Starring: Cillian Murphy, Jamie Dornan, Toby Jones, Charlotte Le Bon, Anna Geislerová
Directed by: Sean Ellis
Cert: 15A Running Time: 120 mins
Release Date: 9th September 2016

Great minds in Hollywood it would seem think alike as Anthropoid, the first film out of the gates to feature the true story of the WWII mission to assassinate SS General Reinhard Heydrich, get its release in cinemas this week. “They say, if you don’t have a competing project, you’re doing the wrong film” says writer/director Sean Ellis, unfazed by the arrival next year of Cédric Jimenez’ HHhH. As with most competing projects, one tends to overshadow the other and so fine a film is Ellis’, that it will be a tough one for Jimenez to follow up.

A passion project since 2001, he wrote, produced, directed and served as cinematographer to tell the story of Operation Anthropoid – the plot to assassinate Heydrich, the SS officer third in command after Hitler and Himmler and the main architect behind the ‘Final Solution’. Cillian Murphy and Jamie Dornan play Josef Gabcík and Jan Kubis, the two men charged with leading the operation, parachuting into their homeland with murder in mind. As Josef points out when asked if it is murder, he responds that assassination is a better word – murder implying that it’s a life worth living in the first place. From the get go, Ellis pulls the audience in close and the fact that he did all but make the tea on set stands greatly to him. His confident approach as a writer to nailing his characters, his attention to detail as director, making the decision to shoot in the actual locations and his framing as cameraman, bring vitality and urgency to every scene.

Ellis shot the film hand held and though initially a little jaunty, it does settle, perhaps mirroring their perilous parachute drop into enemy territory and the cool composure they then need if they are to succeed. The film itself has a reportage look to it, particularly when they come face to face with the man himself, like newsreel footage, not dissimilar to the Zapruder footage from the Kennedy assassination in Dallas two decades later. It is indeed an important moment in history and Ellis’ treats it as such.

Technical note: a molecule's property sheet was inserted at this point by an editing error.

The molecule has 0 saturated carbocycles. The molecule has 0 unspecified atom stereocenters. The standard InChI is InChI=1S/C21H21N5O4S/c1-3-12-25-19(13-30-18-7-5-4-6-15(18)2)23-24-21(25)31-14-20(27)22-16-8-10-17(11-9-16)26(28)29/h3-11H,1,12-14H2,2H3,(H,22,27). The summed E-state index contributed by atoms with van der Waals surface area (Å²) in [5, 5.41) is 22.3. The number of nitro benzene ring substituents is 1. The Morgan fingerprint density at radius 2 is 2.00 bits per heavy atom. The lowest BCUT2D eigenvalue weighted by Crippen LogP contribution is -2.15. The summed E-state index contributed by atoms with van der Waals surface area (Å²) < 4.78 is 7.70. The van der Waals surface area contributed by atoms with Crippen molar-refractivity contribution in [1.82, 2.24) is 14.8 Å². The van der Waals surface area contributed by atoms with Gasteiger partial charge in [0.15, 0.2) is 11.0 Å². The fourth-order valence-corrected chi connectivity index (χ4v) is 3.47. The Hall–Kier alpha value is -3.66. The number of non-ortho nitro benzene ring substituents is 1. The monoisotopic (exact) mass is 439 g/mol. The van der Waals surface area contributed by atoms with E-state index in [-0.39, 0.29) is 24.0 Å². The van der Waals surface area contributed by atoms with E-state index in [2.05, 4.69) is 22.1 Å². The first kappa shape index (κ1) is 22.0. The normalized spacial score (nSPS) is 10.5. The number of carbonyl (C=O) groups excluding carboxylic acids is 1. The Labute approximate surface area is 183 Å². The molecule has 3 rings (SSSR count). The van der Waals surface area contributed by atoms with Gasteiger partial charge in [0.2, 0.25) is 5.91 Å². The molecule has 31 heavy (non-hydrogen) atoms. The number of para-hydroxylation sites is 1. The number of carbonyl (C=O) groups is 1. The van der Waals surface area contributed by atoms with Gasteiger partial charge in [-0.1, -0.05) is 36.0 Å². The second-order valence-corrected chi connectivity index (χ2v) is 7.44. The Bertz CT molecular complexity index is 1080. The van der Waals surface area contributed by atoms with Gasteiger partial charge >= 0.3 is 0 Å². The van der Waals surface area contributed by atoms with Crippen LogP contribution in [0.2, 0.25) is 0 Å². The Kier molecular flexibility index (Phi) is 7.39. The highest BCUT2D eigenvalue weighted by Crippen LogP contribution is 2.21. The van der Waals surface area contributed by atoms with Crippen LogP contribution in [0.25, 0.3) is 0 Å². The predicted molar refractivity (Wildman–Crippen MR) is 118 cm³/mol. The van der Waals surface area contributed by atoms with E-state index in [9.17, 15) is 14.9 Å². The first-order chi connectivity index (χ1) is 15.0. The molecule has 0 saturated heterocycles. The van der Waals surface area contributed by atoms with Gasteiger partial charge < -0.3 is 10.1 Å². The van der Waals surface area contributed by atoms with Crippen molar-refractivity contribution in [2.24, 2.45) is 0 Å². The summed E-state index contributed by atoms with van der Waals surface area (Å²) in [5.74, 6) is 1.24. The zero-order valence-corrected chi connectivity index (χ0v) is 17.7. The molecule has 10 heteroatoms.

For those of you, who like me were unfamiliar with the story, worry not as its an advantage here, the outcome unknown as you perch perilously on the edge of your seat. To say more of the plot itself would be to spoil what unfolds. Murphy is a tour de force as always and though the film is billed as a two hander with Dornan,  it is his heartbeat that pounds throughout the film. His Czech accent which he practiced as if “going to the gym for your mouth” is flawless. He is immersive and compelling and the camera can barely tear itself away from his face at times. Sadly, Dornan finds himself in Murphy’s shadow for much of the film. He is a more understated actor, his accent soft as if uncertain and we therefore are uncertain of him, though he more than acquits himself in the action scenes.

The supporting cast are all excellent and Czech actor Anna Geislerová is outstanding as the stoic Lenka, who with her friend Marie (Le Bon) provide cover for Jan and Josef when they are in public. The scene where they first meet in a dancehall is terrific, both girls looking glamourous while Josef remarks how their lipstick could get them all killed. They are too attractive he says and they must blend in or they will all be shot. It is this constant knife edge on which they all live that makes the story so compelling. Toby Jones also is handmade for his role as the local leader of the Prague resistance and though he is largely on the side-lines, one of his scenes in particular is nail-bitingly tense. It will be interesting to see the direction HHhH will take but this personal, stylish, tense, superbly acted drama ticks all the boxes. It will be a hard act to follow.



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